For almost a year, the FAA and OSHA have been working feverishly to concede some of the authority of the aviation safety organization, which has among the most extensive jurisdiction held by a federal agency, to OSHA. A joint statement issued by the Secretaries of Labor and Transportation started the process. That initial announcement was barely a week old and a flight attendant union sought to expand the as-of-yet undefined purview to include OSHA regulation of cabin crew rest times.
Now almost a year later, Secretary Foxx, assisted by Administrator Huerta, and Secretary of Labor Thomas Perez have issued a statement of the boundary lines which define where the FAA may regulate and where OSHA may exercise its powers. The line is stated as follows:
“…FAA continues to exercise its statutory authority to fully occupy and exhaust the field of flight deck crew safety and health while they are on aircraft in operation…an aircraft is in operation from the time it is first boarded by a crewmember preparatory to a flight, to the time that the last crewmember leaves the aircraft after completion of that flight…”
“….OSHA standards apply to the working conditions of aircraft cabin crewmembers while they are onboard aircraft in operation.”
Those terms create duplicative oversight; so the statement attempts to develop the distinction by an “occupy the field” definition, to wit:
“…FAA has not promulgated standards related standards related to the working conditions addressed by OSHA’s hazard communication and bloodborne pathogens standards…Similarly, although there are FAA regulations governing noise levels outside aircraft, FAA regulations do not address measures to promote hearing conservation for employees inside the aircraft; so OSHA hearing conservation standards may apply there.”
The MoU also holds the prospect that further invasion may be allowed by the FAA through later statements.
Before the OSHA authority is further expanded, some level of clarity has to be clarified. The hazard communication, bloodborne pathogen and hearing conservation standards require substantial detailed analysis. Superficial review creates substantial questions which may create conflict between the two authorities
- If there are liquids contained within the aircraft’s many systems qualify as an OSHA hazard, even though the FAA determined that its use was safe from its review, may OSHA compel the removal of the liquid or might OSHA order that the flight cabin crew be briefed about its presence?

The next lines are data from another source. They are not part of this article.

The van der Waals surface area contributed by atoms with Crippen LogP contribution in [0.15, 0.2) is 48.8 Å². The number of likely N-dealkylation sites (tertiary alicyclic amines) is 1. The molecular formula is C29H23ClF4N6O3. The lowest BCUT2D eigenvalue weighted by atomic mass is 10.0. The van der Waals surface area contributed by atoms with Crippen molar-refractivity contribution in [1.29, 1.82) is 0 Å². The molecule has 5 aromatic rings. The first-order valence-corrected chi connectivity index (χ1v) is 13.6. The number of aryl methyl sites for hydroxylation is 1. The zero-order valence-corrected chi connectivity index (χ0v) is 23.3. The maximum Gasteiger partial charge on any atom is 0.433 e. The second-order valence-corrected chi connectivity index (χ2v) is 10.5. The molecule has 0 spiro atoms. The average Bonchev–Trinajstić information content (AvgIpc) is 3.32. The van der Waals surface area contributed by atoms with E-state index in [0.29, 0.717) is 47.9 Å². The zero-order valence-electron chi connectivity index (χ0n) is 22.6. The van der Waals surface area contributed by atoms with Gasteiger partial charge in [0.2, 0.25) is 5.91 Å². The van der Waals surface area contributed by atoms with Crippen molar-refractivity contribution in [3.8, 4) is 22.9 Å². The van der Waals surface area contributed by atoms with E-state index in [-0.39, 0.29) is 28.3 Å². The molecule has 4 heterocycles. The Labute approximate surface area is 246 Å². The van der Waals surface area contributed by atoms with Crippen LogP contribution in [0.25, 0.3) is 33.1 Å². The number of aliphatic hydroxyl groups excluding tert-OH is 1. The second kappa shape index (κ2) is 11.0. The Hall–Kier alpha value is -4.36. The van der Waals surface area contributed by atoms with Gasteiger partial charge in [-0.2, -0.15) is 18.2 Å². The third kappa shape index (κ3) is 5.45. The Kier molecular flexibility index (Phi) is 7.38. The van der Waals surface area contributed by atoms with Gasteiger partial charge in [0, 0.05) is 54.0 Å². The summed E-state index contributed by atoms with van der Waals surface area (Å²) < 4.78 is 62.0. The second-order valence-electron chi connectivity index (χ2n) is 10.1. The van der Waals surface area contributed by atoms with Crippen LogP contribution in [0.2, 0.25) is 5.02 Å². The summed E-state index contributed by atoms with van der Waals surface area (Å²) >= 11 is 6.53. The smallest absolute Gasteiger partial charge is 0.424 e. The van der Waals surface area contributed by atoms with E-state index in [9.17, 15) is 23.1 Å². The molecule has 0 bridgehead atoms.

- Does the OSHA standard allow a cabin crew member to refuse to work on the flight?
- If the hazard is contained in the cargo deck, is a preflight announcement required?
- And may the cabin member refuse to work based on the OSHA rule?
- Should passengers receive the same briefings?
- If OSHA determines that interior noise levels (note: the FAA’s noise standards for outside of the aircraft have NOTHING to do with employees!), can OSHA order:
- The cabin crew to wear noise protection headsets even though such insulation will interfere with their emergency duties?
- Would such an OSHA decision compel the airlines to provide the same protective materials to the passengers?
- If instead of individual protection, OSHA decides that the aircraft walls must be further insulated, can that agency order trump the FAA’s airworthiness judgments?
- The bloodborne pathogens rules involve protection of workers to exposure to, among others, HIV from infected needles. Might OSHA require airlines to install special receptacles on board? Does the FAA then have to determine whether such a box is crash worthy?
The MoU is 3 pages long and half of that recites the history of the OSHA/FAA relationship. The remainder of this almost yearlong negotiated document creates more questions than it provides answers.
What is abundantly clear is that there is no real division of their respective jurisdictions. That lack of separation means, for certain, conflict between the two federal bodies. Equally likely, is that both assert their power and that the airlines become subject to duplicative, if not conflicting rules.
If the cabin crew members are subject to substantial health risks, then there needs to be a clear unequivocal definition of what OSHA may regulate and what the FAA has sole jurisdiction. This MoU is not written with such clarity.Share this article: